One of the factors that has played a significant role in down-aging is the new-found belief in the advantage of looking young. With merit — and not years of experience alone — beginning to count in professional life, grey hair appears to have lost some of its lustre.
“The 40-plus crowd has the confidence to carry around their young looks. And there is no guilt about indulging like an 18-yearold ,” says Simeran Bhasin, marketing head for Fastrack , Hugo Boss and Tommy Hilfiger at Titan Industries . If Target Group Index (TGI), a study by IMRB that covers more than 300 categories to identify usage patterns, is any indicator , the down-aging phenomenon is here to stay. For instance, according to the study, nearly 41% of urban Indians in the age group of 41-to-50 think ‘it’s important to be attractive to the opposite sex’ . In comparison, the only group to rank higher is the 15-to-19-year-old , where 42% of respondents share that feeling.
It could be argued that there’s nothing new about vanity consciousness among 40-to-50-year-olds . After all, the multimillion-dollar beauty industry has been built on much of this vanity. But IMRB’s Mehta points out the feeling has just become a lot more, well, in-your-face , with the substantial increase in the number of beauty salons and gymnasiums in the last few years.
Rakesh Pandey, CEO, Kaya, the beauty services chain of Marico, reveals that there has been a significant increase in the number of clients asking for treatments like botox in the last two-three years. “Earlier, it was nice to look young. Now there is a huge premium attached to looking young,” he says, adding that the reasons for customers visiting outlets like Kaya range from the personal to the professional. For instance, several times clients visit Kaya clinics when they are changing jobs — to look more acceptable to the new employers.
Bhasin also points out that the staying young phenomenon has to do with a change in the mental make-up . In the past, people toned down their behaviour and appearance as they passed new milestones in life. For example, people would change their style of dressing immediately after they start working, undergo another change in attitude postmarriage , and so on. Not the current crop though. Today’s 40-plus lust after things they could never acquire when they were young.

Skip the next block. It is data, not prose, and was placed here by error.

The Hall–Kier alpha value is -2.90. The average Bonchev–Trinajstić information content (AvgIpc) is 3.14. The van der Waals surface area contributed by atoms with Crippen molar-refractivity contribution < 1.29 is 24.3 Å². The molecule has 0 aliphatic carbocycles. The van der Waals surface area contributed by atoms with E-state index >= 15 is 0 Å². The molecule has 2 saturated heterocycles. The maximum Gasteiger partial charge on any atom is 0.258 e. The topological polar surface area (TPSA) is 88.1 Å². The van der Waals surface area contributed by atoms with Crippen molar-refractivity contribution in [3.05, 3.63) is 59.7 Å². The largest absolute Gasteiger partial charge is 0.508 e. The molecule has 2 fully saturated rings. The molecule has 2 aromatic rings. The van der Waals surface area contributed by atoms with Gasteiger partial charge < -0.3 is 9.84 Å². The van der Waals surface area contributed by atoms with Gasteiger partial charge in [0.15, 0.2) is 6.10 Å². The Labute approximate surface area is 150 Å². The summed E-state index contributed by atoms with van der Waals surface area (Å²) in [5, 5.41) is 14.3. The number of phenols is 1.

Far from rolling back, the idea is to simply roll on. BBH’s Sinha points out that the ‘grow young’ trend need not be restricted to personal grooming or fashion. Technology-related products are also playing the great leveller. The enthusiasm goes beyond sleek laptops to include categories like mobile phones and MP3 players.
As per the TGI study, the ownership of premium mobiles or mobiles with radio is equal among older (41-to-50 years) and younger (15-to-19 years) segments. Ditto in the case of MP3 players. Rajeev Sharma, national brand planning director , Leo Burnett, points out that the similarity in choice of mobile handsets is partly influenced by the fact that, in many cases, it’s the young who are advising the 40-plus group on picking up handsets.
“The parent-child equation has changed. When we were growing up, parents knew best. Now, for choosing everything from a mobile phone to a TV to a car, the child knows best,” adds IMRB’s Mehta. In fact, at one level, this changing parentchild equation itself could be contributing to d o w n - a g i n g : with parents increasingly becoming their children’s ‘friends’ , parents are at greater liberty to dispense with the authoritarian ‘parent’ persona in favour of a younger ‘peer’ persona.